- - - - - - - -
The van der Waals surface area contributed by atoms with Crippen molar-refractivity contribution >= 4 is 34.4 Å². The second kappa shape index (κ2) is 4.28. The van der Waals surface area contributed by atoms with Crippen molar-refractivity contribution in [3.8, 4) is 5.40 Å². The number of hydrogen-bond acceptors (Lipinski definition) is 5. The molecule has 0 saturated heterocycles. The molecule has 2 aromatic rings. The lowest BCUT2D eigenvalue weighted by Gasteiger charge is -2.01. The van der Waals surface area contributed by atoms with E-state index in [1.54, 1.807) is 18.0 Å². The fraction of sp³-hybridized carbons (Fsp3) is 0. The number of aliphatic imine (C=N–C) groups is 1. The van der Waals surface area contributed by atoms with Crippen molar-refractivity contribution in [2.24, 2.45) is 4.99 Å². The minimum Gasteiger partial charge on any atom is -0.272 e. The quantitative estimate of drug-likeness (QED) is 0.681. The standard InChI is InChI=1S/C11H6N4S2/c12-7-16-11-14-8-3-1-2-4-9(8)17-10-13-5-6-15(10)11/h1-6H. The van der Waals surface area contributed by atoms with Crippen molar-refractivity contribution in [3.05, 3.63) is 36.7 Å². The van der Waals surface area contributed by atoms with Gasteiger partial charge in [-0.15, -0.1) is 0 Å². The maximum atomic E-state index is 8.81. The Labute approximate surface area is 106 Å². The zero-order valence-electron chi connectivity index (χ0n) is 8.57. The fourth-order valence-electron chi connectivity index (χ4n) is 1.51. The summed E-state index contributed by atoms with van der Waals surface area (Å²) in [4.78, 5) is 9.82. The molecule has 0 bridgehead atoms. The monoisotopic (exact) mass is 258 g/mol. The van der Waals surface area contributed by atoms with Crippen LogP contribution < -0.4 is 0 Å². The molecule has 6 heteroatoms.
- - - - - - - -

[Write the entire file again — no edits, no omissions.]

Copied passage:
The van der Waals surface area contributed by atoms with Crippen molar-refractivity contribution >= 4 is 34.4 Å². The second kappa shape index (κ2) is 4.28. The van der Waals surface area contributed by atoms with Crippen molar-refractivity contribution in [3.8, 4) is 5.40 Å². The number of hydrogen-bond acceptors (Lipinski definition) is 5. The molecule has 0 saturated heterocycles. The molecule has 2 aromatic rings. The lowest BCUT2D eigenvalue weighted by Gasteiger charge is -2.01. The van der Waals surface area contributed by atoms with E-state index in [1.54, 1.807) is 18.0 Å². The fraction of sp³-hybridized carbons (Fsp3) is 0. The number of aliphatic imine (C=N–C) groups is 1. The van der Waals surface area contributed by atoms with Crippen molar-refractivity contribution in [2.24, 2.45) is 4.99 Å². The minimum Gasteiger partial charge on any atom is -0.272 e. The quantitative estimate of drug-likeness (QED) is 0.681. The standard InChI is InChI=1S/C11H6N4S2/c12-7-16-11-14-8-3-1-2-4-9(8)17-10-13-5-6-15(10)11/h1-6H. The van der Waals surface area contributed by atoms with Crippen molar-refractivity contribution in [3.05, 3.63) is 36.7 Å². The van der Waals surface area contributed by atoms with Gasteiger partial charge in [-0.15, -0.1) is 0 Å². The maximum atomic E-state index is 8.81. The Labute approximate surface area is 106 Å². The zero-order valence-electron chi connectivity index (χ0n) is 8.57. The fourth-order valence-electron chi connectivity index (χ4n) is 1.51. The summed E-state index contributed by atoms with van der Waals surface area (Å²) in [4.78, 5) is 9.82. The molecule has 0 bridgehead atoms. The monoisotopic (exact) mass is 258 g/mol. The van der Waals surface area contributed by atoms with Crippen LogP contribution < -0.4 is 0 Å². The molecule has 6 heteroatoms.